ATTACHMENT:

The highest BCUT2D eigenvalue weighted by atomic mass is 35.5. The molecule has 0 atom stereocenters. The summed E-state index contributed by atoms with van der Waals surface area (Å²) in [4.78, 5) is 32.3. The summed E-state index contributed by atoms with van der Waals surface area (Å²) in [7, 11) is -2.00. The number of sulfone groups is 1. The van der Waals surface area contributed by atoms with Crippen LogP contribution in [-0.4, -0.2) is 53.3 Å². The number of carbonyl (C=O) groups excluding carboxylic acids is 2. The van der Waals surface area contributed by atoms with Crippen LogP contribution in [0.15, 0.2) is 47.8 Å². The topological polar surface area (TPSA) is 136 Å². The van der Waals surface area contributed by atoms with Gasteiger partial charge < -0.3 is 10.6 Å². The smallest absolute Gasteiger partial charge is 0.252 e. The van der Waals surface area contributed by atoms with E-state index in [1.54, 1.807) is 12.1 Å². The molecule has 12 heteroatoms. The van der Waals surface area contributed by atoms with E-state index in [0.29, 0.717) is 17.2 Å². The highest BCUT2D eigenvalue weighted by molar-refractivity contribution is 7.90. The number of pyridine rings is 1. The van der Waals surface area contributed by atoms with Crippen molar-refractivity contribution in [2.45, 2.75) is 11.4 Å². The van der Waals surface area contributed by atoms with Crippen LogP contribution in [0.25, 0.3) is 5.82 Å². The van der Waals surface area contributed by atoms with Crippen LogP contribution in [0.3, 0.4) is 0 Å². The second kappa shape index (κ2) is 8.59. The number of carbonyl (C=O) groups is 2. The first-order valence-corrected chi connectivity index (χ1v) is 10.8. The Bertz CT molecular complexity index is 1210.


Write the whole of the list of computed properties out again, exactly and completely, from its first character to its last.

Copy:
The highest BCUT2D eigenvalue weighted by atomic mass is 35.5. The molecule has 0 atom stereocenters. The summed E-state index contributed by atoms with van der Waals surface area (Å²) in [4.78, 5) is 32.3. The summed E-state index contributed by atoms with van der Waals surface area (Å²) in [7, 11) is -2.00. The number of sulfone groups is 1. The van der Waals surface area contributed by atoms with Crippen LogP contribution in [-0.4, -0.2) is 53.3 Å². The number of carbonyl (C=O) groups excluding carboxylic acids is 2. The van der Waals surface area contributed by atoms with Crippen LogP contribution in [0.15, 0.2) is 47.8 Å². The topological polar surface area (TPSA) is 136 Å². The van der Waals surface area contributed by atoms with Gasteiger partial charge < -0.3 is 10.6 Å². The smallest absolute Gasteiger partial charge is 0.252 e. The van der Waals surface area contributed by atoms with E-state index in [1.54, 1.807) is 12.1 Å². The molecule has 12 heteroatoms. The van der Waals surface area contributed by atoms with E-state index in [0.29, 0.717) is 17.2 Å². The highest BCUT2D eigenvalue weighted by molar-refractivity contribution is 7.90. The number of pyridine rings is 1. The van der Waals surface area contributed by atoms with Crippen molar-refractivity contribution in [2.45, 2.75) is 11.4 Å². The van der Waals surface area contributed by atoms with Crippen LogP contribution in [0.25, 0.3) is 5.82 Å². The van der Waals surface area contributed by atoms with Crippen LogP contribution in [0.3, 0.4) is 0 Å². The second kappa shape index (κ2) is 8.59. The number of carbonyl (C=O) groups is 2. The first-order valence-corrected chi connectivity index (χ1v) is 10.8. The Bertz CT molecular complexity index is 1210.